* Paleodirect- One of the largest dealers on the net, with great high quality specimens, but also some of the highest prices too (for pretty much anything). Be prepared to spend in the hundreds if not thousands. They do pretty much all restoration and repair work on their items for sale themselves. This is important, BUT they also give the impression that they are the only knowledgeable and trustworthy dealer on the net, which is not true. Their are lots of honest people in the fossil business. As a general statement, most of their fossils are quite overpriced, but for someone who simply wants the best and doesn't care how much it costs, i say go for it. For people with smaller budgets, give them a miss!

* Buried Treasure Fossils- They have some decent quality specimens, and all are fairly reasonably priced. Only Moroccan dinosaur teeth are available on their site (they mainly sell shark teeth). But these Moroccan dinosaur teeth are of a considerable standard, and in the past they have had many fantastic Carcharodontosaurus, Spinosaurus, Rebbachisaurus and Dromaeosaur teeth for sale at good prices. However they do mistakingly sell 'Moroccan Raptor' teeth as being Deltadromeus teeth (which is common amongst dealers, although not correct. Read on for more information).

* Two Guys Fossils- A business with a wide range of dinosaur teeth for sale from all over the world. The quality of the specimens is not the best, but the prices are good. Definitely worth checking out if you are a beginner or advanced collector.

* Fossil Grove- Specialising in museum grade dinosaur and reptile teeth, they have some absolutely fantastic specimens and arguably the best large investment grade Carcharodontosaurus teeth on the net. The prices seem a bit expensive at first, until you realise everything is priced in EUROS and therefore it is actually very expensive. For example, a 795 euro Carcharodontosaurus tooth is actually about $1000 (but of coarse this fluctuates). Another one of those "if you can afford it, go for it" type dealers. People with smaller budgets will be disappointed however.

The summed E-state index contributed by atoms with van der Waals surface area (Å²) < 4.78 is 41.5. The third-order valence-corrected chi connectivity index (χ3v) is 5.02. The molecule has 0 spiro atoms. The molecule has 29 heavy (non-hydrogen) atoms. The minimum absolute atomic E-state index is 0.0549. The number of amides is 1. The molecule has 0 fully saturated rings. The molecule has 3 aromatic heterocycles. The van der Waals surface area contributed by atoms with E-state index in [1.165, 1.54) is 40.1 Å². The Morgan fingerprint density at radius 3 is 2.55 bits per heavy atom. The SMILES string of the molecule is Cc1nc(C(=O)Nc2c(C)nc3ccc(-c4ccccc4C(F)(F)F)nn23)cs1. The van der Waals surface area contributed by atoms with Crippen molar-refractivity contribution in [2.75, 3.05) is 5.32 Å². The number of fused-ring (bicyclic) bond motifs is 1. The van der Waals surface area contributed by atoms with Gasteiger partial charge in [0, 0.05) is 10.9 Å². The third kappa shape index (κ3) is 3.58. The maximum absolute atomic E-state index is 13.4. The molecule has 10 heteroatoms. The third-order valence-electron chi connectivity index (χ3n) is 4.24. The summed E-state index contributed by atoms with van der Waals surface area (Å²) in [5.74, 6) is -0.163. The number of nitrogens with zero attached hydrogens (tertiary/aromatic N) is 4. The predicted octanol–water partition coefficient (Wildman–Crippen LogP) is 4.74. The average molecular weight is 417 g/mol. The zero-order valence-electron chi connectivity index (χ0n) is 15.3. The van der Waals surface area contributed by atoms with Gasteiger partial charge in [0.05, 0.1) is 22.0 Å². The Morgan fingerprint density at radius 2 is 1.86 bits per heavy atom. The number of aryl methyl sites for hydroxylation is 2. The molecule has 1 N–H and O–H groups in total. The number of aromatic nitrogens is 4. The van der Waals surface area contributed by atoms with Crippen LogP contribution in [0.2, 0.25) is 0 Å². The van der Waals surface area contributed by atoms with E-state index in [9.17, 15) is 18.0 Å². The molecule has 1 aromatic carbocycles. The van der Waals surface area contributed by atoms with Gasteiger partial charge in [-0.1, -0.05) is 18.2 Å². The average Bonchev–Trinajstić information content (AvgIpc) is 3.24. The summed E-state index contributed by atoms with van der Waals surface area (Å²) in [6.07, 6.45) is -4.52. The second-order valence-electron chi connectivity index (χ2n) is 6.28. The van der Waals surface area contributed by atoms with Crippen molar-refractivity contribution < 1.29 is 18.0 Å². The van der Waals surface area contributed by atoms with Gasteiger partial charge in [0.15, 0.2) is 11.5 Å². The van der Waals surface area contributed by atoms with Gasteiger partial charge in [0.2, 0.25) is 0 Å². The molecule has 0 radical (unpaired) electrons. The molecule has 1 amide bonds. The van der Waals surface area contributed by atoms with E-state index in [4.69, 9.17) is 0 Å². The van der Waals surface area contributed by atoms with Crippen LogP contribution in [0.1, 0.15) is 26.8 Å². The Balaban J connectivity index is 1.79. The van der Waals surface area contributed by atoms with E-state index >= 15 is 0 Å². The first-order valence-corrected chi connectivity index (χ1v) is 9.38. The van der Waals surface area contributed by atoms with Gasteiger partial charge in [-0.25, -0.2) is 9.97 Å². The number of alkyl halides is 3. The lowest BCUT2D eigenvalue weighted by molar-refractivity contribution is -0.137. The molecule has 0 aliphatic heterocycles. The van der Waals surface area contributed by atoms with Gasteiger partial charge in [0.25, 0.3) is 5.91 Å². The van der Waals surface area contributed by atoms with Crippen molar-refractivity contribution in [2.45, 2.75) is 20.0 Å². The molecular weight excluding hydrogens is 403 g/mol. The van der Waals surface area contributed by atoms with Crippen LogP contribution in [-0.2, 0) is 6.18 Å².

* Crystal Encounters- An Australian fossil business that i have been associated with through almost all of my years of collecting (over 7 years). They have a very nice range of specimens, and are (in my opinion) among the best fossil dealers in Australia. The dinosaur teeth they have are mostly commercial grade, but the Deltadromeus teeth they sell are thankfully not small Moroccan Raptor teeth (although yet again still not 100% guaranteed to be Deltadromeus teeth). Their prices are decent too.

* Arizona Skies Meteorites- A great source for large high quality dinosaur teeth. The specimens are all very nice, but like Paleodirect and Fossil Grove, everything is priced far too high. The range of teeth for sale is great, although they do buy fossils from private collectors and then resell them. This raises authenticity issues, but i am sure they are professional enough to recognize fakes/undisclosed restoration or repair and not sell them to unsuspecting buyers.

* C and J Fossils- They specialize in "Quality Dinosaur And Mammal Teeth". Indeed they do have some nice (but mostly small) teeth for sale, at good prices, but pretty much all of them are marked as "SOLD". The site isn't updated very often, probably best to send them an email instead.

* Indiana9fossils- A dealer that has a huge range of fossil dinosaur teeth for sale, some of the best prices around, and some great quality specimens to boot. They are sure to have something interesting in stock, and seem to be the main source of buying fossils for many collectors. The variety is huge, and the site is updated relatively frequently. Beginner, advanced and serious collectors will all find something of interest in their price range here. Repair or restoration is usually pointed out in the item description which is good.